NOTICE: USDA Notes Progress on Swine Enteric Coronavirus Diseases Since Federal Order

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The United States Department of Agriculture’s Animal and Plant Health Inspection Service (APHIS) today noted its progress addressing Swine Enteric Coronavirus Disease (SECD) since issuing a Federal Order requiring the reporting of SECD to federal and state animal health officials 6 months ago.


Today, USDA is receiving more accurate and timely information about SECD affected herds and their locations, which allows animal health officials to better understand how the disease spreads and what measures are most effective in containing it. Prior to the Federal Order, information on these diseases was basic and limited, which made it difficult to monitor the spread or conduct disease investigations.


In particular, USDA has achieved the following milestones in reporting and managing SECD:

  • Increasing the number of tests submitted with a premises identification number from 20 percent to greater than 75 percent and growing, allowing for more accurate monitoring of current disease incidence and spread;
  • Granting two conditional licenses for vaccines, which provide producers with additional options to help protect their herds;
  • Improving USDA’s ability to detect new viruses and changes to existing viruses through viral genetic sequencing; and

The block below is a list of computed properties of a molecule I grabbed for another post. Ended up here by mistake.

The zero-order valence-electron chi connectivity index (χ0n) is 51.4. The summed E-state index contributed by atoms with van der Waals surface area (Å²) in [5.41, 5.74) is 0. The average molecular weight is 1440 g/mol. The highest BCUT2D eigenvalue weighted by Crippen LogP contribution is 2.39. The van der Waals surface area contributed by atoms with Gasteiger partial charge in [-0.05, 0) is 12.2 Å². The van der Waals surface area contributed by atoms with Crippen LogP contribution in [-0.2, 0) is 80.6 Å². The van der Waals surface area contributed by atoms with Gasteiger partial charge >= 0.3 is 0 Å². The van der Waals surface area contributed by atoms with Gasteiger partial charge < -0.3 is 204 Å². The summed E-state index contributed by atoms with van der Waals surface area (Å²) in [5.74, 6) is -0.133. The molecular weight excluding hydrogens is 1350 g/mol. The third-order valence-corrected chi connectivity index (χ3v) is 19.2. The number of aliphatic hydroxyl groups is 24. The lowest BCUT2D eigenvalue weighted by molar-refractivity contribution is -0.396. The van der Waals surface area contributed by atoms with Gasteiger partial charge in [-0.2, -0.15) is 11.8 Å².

• Receiving information quickly and electronically through an improved information technology network with the laboratories, which allows for federal and state health officials to better understand the spread of a foreign animal disease outbreak in nearly real time.

USDA has also increased its knowledge about the viruses themselves, and we are continuing to research SECD to increase our understanding of the disease. A team of USDA epidemiologists is wrapping up its investigation of 11 potential pathways for how SECD entered the country and will analyze its findings over the next several months before drafting its report and findings.


USDA is using the $26.2 million in funds provided in June to offset the cost of diagnostic testing, biosecurity and herd plans for producers and veterinarians, and will continue to do so as long as funding remains.


As we move into the colder weather, we will continue to monitor SECD closely, using the tools we’ve already put in place. SECD is known to spread more readily in the winter months, specifically because truck washes are less effective in cold weather. Because of that, producers should also continue to be vigilant in their biosecurity practices to protect against disease introduction and spread.


After the winter months, we will to work with our state and industry partners to assess the effectiveness of current on-farm mitigations and determine what the SECD program should look like in the future.  


For more information about SECD, visit



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